ARE YOU KIDDING ME?!? Just what audience was this thing written for? One would have thought that that little gem wouldn't have been necessary... but in fact that is the tone of the entire book. Expect to have your hand held in this manner throughout. If that's the sort of thing that appeals to you, you'll love this one. If, on the other hand, you're trying to learn to incorporate NUnit testing into C# development in an efficient, professional manner, save your money and time and read the NUnit docs.
9 internautes sur 9 ont trouvé ce commentaire utile 
5.0 étoiles sur 5 Great introduction to writing unit test in C# 30 septembre 2007
Par ueberhund - Publié sur Amazon.com
This is a great introduction to writing unit tests in C# with NUnit. The authors do a good job of explaining why unit tests should be created, how having unit tests are better than not having unit tests, and what exactly should be coded for in a unit test. The book is well-written, easy to follow, and includes helpful guidelines for things that might be confusing to developers.

The real strength of this book is not the author's approach to writing unit tests, but rather they clearly illustrate what exactly should be tested in a unit test. The authors show how adhering to the guidelines they set forth results in unit tests that are well-written and fail at appropriate times. The authors then generalize this to some extent and provide an excellent discussion on the properties of a good unit test.

My favorite section of the book was actually one of the appendices. In the first appendix, the authors go through a list of gotchas--both in writing unit tests in general and specific to unit tests in C#. This is a very short discussion (only 6 pages), but they identify some issues I've seen with poorly written unit tests.

This is a great book as an introduction to writing unit tests. The authors clearly explain why unit tests should be written, they show clearly what should be tested in a unit test, and they describe some of the problems that have been avoided by writing intelligent unit tests.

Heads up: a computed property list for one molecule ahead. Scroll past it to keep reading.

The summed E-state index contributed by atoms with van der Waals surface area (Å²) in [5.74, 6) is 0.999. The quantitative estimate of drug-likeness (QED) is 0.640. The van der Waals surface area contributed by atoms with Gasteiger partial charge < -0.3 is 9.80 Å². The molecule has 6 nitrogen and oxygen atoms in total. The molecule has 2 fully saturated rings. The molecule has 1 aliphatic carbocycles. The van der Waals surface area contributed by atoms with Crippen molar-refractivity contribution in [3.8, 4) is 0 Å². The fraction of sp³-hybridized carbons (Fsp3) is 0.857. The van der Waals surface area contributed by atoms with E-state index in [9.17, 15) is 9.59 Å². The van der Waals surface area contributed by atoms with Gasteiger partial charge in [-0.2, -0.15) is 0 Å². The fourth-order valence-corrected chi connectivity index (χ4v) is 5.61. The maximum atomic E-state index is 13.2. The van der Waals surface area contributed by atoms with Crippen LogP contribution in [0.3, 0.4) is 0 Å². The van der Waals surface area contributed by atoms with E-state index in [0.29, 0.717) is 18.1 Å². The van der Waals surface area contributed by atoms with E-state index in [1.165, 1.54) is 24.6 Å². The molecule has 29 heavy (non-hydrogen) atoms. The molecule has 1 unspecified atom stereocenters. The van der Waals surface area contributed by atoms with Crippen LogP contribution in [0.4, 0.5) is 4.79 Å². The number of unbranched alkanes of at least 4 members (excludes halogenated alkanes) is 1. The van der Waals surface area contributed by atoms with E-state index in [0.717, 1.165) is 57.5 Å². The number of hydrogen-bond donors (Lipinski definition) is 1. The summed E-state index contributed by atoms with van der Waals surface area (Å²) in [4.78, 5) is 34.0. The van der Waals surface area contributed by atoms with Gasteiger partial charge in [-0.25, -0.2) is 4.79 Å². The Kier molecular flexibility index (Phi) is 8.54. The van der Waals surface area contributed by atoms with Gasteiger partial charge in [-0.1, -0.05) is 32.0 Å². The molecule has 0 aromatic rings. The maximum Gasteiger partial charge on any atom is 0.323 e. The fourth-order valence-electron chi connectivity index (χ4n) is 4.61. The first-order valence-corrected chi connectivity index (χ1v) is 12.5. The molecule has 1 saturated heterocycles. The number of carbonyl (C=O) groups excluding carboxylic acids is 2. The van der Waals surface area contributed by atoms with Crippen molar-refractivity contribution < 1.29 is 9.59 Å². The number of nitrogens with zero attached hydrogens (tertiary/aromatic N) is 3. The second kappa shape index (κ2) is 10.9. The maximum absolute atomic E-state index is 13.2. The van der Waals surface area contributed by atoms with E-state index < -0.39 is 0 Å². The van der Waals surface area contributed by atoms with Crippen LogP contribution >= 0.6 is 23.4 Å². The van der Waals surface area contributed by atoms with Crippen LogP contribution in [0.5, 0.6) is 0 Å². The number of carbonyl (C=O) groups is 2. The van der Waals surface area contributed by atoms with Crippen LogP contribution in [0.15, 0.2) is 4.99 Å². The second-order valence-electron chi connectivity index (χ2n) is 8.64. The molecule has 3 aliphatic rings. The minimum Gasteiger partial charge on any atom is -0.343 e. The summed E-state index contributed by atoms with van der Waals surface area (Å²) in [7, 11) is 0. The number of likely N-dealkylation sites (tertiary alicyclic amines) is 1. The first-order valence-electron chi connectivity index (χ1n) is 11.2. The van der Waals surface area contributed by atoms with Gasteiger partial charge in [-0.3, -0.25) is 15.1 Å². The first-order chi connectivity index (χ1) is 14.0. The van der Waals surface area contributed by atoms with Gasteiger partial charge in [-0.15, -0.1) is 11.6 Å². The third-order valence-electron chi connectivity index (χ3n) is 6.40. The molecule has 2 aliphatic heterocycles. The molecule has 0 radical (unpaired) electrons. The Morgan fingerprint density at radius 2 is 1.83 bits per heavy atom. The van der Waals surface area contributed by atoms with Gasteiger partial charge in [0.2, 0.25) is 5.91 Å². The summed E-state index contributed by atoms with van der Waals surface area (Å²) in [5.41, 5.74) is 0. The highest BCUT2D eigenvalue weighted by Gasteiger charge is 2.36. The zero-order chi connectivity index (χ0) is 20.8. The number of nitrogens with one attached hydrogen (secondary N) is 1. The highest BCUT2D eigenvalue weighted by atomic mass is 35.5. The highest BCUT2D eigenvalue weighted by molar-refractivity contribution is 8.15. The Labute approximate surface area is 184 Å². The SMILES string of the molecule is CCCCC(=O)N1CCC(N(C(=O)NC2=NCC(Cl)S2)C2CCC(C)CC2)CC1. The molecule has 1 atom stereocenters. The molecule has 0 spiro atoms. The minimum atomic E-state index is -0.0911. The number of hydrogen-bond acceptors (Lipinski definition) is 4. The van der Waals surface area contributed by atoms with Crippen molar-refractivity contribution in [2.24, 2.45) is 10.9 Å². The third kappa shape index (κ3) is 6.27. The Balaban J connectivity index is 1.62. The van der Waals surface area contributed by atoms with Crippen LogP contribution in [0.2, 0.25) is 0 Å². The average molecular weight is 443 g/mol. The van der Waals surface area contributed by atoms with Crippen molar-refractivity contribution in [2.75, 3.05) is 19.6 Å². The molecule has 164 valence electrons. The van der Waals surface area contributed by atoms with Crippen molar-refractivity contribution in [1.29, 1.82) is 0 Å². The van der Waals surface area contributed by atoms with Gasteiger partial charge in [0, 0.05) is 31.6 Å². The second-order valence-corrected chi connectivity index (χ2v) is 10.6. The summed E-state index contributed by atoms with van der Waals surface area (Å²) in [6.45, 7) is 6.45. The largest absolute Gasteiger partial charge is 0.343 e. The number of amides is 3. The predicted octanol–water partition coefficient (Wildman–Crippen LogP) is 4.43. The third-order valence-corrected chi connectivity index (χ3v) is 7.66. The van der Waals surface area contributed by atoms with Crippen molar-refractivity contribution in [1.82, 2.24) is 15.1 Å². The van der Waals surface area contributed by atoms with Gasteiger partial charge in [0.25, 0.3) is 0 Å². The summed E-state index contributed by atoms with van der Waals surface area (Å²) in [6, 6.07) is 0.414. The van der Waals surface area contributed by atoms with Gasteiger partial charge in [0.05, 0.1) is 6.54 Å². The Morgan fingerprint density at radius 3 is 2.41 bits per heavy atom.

9 internautes sur 10 ont trouvé ce commentaire utile 
3.0 étoiles sur 5 Good, but missing critical elements 27 juin 2008
Par Amazon Customer - Publié sur Amazon.com
Format:Broché|Achat vérifié
This is a decent getting started book, but it doesn't give good coverage of things such as NUnit projects or using app.config files with NUnit.

Unfortunately, this book isn't good as a stand-alone. I'll admit that it did help me get started, but it lacks so much that I can't give it more stars. A second volume that covers more advanced topics is suggested, or the next edition can add the missing parts.
5 internautes sur 6 ont trouvé ce commentaire utile 
5.0 étoiles sur 5 Good introduction to NUnit 12 juillet 2006
Par SSC - Publié sur Amazon.com
I was using NUnit within an hour of reading this book. I found it very easy to read. It has helped me transition into a Test Driven Development frame of mind.

Just using NUnit to write test fixtures for existing code reveals instantly where code should be refactored due to high level of dependency. I recommend this to every .NET developer.